BagnePublished on : September 10, 2018
BAGNE is the centrepiece of a ten-year-plus collaboration between two Montreal-based choreographers and performers: Jeff Hall and Pierre-Paul Savoie.
Graduates of the Department of Contemporary Dance at Concordia University, where they met, they both had unique career trajectories: Jeff as a former Frisbee champion and Pierre-Paul as a graduate of the acting program at the National Theatre School of Canada. Their athleticism and shared taste for physical risk would form the basis of their artistic bond, embodied in eclectic choreographic writing that drew on various disciplines in order to innovate and open new avenues in dance. During their collaborative period, in the 1980s and 1990s, this incongruous pair marked the history of dance in Quebec and Canada. BAGNE, created in 1993, is the crowning achievement of their close collaboration.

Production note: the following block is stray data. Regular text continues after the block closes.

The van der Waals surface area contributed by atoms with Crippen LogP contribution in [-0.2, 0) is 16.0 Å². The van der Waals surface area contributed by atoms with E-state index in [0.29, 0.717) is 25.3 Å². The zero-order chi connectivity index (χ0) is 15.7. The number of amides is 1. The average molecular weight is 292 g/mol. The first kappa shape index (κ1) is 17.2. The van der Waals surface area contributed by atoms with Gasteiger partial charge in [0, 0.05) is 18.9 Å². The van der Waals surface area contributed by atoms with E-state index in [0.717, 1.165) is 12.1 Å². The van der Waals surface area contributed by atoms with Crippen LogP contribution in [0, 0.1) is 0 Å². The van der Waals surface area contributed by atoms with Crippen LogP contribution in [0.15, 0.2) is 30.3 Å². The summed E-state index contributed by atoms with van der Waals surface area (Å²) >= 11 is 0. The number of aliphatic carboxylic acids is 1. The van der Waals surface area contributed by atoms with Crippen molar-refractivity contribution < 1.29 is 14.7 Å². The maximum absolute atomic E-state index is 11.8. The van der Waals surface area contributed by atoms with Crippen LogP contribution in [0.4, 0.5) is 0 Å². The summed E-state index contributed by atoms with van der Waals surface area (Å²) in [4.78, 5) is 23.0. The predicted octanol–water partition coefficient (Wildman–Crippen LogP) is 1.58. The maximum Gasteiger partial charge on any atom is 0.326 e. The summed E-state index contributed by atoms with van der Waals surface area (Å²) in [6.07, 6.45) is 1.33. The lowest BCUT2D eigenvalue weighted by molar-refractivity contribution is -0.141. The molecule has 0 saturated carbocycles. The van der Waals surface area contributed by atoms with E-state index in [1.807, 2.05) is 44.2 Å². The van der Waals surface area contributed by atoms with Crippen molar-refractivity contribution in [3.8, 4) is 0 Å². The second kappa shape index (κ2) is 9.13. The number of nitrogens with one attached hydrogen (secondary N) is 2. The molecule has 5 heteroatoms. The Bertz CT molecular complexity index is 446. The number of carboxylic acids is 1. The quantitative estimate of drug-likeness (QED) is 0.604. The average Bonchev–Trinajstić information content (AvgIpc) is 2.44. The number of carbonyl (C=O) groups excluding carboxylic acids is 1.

In 1998, the work was transmitted to two female dancers—Sarah Williams and Carole Courtois—who performed the adaption brilliantly. To mark the 25th anniversary of PPS Danse in 2015, BAGNE was re-created, this time for two younger male dancers—Lael Stellick and Milan Panet-Gigon. Jonathan Fortin also participated in the research for this re-creation. In 2017, Oliver Koomsatira took on the role created by Milan Panet-Gigon in 2015. This re-creation was co-produced by Danse Danse, in partnership with Place des Arts.
The creation of this choreographic toolkit has been an act of memory and transmission. It has taken us back to the origins of the production, writes Pierre-Paul Savoie, loosely based on the work of Jean Genet and rooted in the unique creative bond between Hall and Savoie.
The toolkit is also a tribute to a team of inspired collaborators who contributed to the exceptional and lasting success of both the original and re-created versions.
“Confined in a huge metal structure, two men embrace under the watchful eyes of captivated spectators. In this intense and moving amalgam of dance and theatre, a humanly brutal force transforms to a universal tenderness. The imprisoned beings entwine in raw and sensitive movement. It is a hymn to liberty and the power of love.” -Danse Danse